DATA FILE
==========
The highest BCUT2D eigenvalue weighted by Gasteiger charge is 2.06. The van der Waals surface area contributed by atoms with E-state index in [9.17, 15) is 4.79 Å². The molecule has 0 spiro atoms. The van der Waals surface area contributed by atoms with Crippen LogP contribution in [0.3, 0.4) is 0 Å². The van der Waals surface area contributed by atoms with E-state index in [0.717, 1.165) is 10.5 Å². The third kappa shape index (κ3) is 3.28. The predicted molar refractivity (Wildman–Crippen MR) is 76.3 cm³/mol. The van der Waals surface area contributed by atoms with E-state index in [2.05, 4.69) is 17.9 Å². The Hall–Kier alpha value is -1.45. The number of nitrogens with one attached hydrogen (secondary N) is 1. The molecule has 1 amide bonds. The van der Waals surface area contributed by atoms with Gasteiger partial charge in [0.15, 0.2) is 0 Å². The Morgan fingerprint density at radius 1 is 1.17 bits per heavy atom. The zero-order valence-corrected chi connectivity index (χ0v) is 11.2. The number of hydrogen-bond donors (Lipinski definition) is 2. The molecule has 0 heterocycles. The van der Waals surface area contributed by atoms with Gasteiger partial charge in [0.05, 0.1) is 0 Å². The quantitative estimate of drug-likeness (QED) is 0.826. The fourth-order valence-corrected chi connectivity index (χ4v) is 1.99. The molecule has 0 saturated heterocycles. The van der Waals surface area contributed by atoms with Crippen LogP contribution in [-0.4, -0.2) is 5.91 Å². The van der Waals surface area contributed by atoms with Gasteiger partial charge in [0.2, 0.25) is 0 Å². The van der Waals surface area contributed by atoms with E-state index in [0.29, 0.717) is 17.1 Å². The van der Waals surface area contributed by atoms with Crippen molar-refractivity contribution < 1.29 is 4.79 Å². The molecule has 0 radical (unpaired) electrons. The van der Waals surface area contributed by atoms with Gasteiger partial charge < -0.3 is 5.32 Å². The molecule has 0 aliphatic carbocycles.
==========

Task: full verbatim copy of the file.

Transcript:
The highest BCUT2D eigenvalue weighted by Gasteiger charge is 2.06. The van der Waals surface area contributed by atoms with E-state index in [9.17, 15) is 4.79 Å². The molecule has 0 spiro atoms. The van der Waals surface area contributed by atoms with Crippen LogP contribution in [0.3, 0.4) is 0 Å². The van der Waals surface area contributed by atoms with E-state index in [0.717, 1.165) is 10.5 Å². The third kappa shape index (κ3) is 3.28. The predicted molar refractivity (Wildman–Crippen MR) is 76.3 cm³/mol. The van der Waals surface area contributed by atoms with E-state index in [2.05, 4.69) is 17.9 Å². The Hall–Kier alpha value is -1.45. The number of nitrogens with one attached hydrogen (secondary N) is 1. The molecule has 1 amide bonds. The van der Waals surface area contributed by atoms with Gasteiger partial charge in [0.15, 0.2) is 0 Å². The Morgan fingerprint density at radius 1 is 1.17 bits per heavy atom. The zero-order valence-corrected chi connectivity index (χ0v) is 11.2. The number of hydrogen-bond donors (Lipinski definition) is 2. The molecule has 0 heterocycles. The van der Waals surface area contributed by atoms with Gasteiger partial charge in [0.05, 0.1) is 0 Å². The quantitative estimate of drug-likeness (QED) is 0.826. The fourth-order valence-corrected chi connectivity index (χ4v) is 1.99. The molecule has 0 saturated heterocycles. The van der Waals surface area contributed by atoms with Crippen LogP contribution in [-0.4, -0.2) is 5.91 Å². The van der Waals surface area contributed by atoms with Gasteiger partial charge in [0.2, 0.25) is 0 Å². The van der Waals surface area contributed by atoms with E-state index in [0.29, 0.717) is 17.1 Å². The van der Waals surface area contributed by atoms with Crippen molar-refractivity contribution < 1.29 is 4.79 Å². The molecule has 0 radical (unpaired) electrons. The van der Waals surface area contributed by atoms with Gasteiger partial charge < -0.3 is 5.32 Å². The molecule has 0 aliphatic carbocycles.